I often connect to my own VPN server because of ports that are blocked on public networks, or if I want to access something on my home network. I use a PPTP server because OSX and Windows support it right out of the box, without having to download an additional VPN client. If you are looking for ultimate security for your VPN, PPTP might not be the solution for you, as it is considered the least secure because of security holes in MS-CHAPv2.
On Ubuntu and Debian you can install the pptpd packages with apt:
apt-get install pptpd
At the bottom of the
/etc/pptpd.conf file, add the following configuration for your virtual private network. The first line being the IP for the VPN server, and the second line the IP range for connected clients. Make sure these do not conflict with IP addresses already used by your server or local network.
localip 10.0.0.1 remoteip 10.0.0.100-200
/etc/ppp/pptpd-options file you need to add DNS servers (Google Public DNS in this case) that connected clients will use:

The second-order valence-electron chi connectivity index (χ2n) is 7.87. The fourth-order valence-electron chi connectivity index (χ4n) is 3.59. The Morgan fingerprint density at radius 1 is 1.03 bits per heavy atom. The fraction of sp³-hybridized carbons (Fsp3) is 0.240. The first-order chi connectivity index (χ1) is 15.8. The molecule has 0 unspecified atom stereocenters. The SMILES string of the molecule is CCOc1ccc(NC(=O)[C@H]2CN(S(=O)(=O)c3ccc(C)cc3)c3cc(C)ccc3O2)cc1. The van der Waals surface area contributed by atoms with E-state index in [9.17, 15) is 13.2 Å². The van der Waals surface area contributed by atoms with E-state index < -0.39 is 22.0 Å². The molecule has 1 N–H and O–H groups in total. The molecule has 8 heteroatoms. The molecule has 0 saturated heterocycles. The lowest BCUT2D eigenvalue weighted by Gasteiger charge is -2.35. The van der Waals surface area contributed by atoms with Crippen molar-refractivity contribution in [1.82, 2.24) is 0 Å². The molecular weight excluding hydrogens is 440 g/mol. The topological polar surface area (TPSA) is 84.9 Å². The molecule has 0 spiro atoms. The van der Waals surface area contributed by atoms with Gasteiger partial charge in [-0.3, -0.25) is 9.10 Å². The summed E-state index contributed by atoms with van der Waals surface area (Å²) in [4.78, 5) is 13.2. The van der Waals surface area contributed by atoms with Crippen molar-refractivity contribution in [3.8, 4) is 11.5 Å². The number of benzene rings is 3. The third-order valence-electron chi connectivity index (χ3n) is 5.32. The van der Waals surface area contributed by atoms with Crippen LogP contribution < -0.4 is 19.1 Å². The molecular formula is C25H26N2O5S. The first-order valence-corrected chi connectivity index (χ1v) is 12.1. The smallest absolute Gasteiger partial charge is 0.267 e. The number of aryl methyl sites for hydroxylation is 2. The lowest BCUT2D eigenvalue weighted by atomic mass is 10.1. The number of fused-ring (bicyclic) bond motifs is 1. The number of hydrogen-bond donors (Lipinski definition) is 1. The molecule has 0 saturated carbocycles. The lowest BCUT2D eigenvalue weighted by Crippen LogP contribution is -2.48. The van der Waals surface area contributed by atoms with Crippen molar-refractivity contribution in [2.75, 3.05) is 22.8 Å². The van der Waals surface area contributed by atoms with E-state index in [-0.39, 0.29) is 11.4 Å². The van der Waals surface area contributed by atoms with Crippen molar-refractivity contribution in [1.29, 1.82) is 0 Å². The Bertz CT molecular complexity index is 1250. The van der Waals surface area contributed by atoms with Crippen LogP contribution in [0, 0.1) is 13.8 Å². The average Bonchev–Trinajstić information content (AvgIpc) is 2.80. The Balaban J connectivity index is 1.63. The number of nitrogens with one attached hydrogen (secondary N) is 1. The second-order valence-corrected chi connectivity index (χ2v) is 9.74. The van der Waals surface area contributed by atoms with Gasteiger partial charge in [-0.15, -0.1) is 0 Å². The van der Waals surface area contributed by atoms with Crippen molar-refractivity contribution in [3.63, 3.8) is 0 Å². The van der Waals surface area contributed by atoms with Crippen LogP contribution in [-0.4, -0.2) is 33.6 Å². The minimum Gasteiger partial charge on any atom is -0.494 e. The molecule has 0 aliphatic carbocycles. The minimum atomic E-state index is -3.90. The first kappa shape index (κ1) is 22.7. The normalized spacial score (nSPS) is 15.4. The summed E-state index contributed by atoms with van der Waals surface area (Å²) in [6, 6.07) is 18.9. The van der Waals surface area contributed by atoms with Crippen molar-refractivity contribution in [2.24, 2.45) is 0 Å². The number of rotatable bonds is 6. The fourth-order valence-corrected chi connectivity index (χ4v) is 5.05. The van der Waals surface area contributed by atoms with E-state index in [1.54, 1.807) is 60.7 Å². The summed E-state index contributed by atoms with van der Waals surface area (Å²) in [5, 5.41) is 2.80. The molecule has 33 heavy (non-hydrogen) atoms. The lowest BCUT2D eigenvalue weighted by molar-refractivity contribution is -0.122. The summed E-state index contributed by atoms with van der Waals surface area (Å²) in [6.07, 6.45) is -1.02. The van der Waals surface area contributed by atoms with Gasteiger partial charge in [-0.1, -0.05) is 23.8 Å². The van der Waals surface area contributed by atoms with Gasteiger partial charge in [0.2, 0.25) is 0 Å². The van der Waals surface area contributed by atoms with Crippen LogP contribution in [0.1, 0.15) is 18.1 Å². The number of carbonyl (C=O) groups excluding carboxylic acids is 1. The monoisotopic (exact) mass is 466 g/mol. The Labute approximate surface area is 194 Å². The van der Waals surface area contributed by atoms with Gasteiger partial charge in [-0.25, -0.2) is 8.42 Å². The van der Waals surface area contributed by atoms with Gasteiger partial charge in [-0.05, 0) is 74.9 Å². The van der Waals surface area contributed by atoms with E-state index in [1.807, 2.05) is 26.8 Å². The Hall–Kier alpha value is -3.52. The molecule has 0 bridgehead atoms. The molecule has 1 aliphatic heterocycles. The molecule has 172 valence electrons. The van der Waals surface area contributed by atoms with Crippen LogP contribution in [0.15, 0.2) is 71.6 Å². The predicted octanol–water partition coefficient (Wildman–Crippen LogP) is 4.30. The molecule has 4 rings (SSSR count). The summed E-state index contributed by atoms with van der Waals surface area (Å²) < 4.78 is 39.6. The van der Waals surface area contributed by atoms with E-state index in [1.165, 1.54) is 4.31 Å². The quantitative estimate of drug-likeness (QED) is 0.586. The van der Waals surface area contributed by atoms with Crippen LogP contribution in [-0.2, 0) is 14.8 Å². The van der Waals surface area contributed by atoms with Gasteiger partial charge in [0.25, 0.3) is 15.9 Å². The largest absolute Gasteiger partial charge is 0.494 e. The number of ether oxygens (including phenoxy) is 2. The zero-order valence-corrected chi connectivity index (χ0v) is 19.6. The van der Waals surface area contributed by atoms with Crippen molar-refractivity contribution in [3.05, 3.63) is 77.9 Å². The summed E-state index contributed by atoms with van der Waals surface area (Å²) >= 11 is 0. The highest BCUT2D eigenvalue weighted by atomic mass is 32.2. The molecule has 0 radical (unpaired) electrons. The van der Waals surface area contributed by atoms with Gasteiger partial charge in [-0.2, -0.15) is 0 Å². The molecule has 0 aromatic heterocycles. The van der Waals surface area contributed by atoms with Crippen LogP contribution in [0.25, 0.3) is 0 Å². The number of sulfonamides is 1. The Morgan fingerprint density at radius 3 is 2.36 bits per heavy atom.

ms-dns 126.96.36.199 ms-dns 188.8.131.52
Add VPN users by editing the
# client service password IP addresses jens pptpd 2EJaredaspucHexE *
The first column is the username, the third column is the plain text password and the last column specifies the static IP used for that client. Use an asterisk to assign incremental IP addresses for connections made by that account. This also means that multiple users can sign in with that account and will get different IP addresses.
Now restart the daemon:
service pptpd restart
It is important to enable IP forwarding, this will allow you to forward packets between public IP and private IP's that you setup with PPTP. Open
/etc/sysctl.conf and uncomment the following line and execute
To enable network address translation (NAT) create the
/etc/network/if-up.d/pptp file with the following content:
#!/bin/bash # enable NAT iptables -t nat -A POSTROUTING -o eth0 -j MASQUERADE
If the VPN IP range is different from the IP range on the local network, you may need to add the following lines as well:
# routing iptables --table nat --append POSTROUTING --out-interface ppp0 -j MASQUERADE iptables -I INPUT -s 10.0.0.0/8 -i ppp0 -j ACCEPT iptables --append FORWARD --in-interface eth0 -j ACCEPT
There you go, your VPN server should be up and running!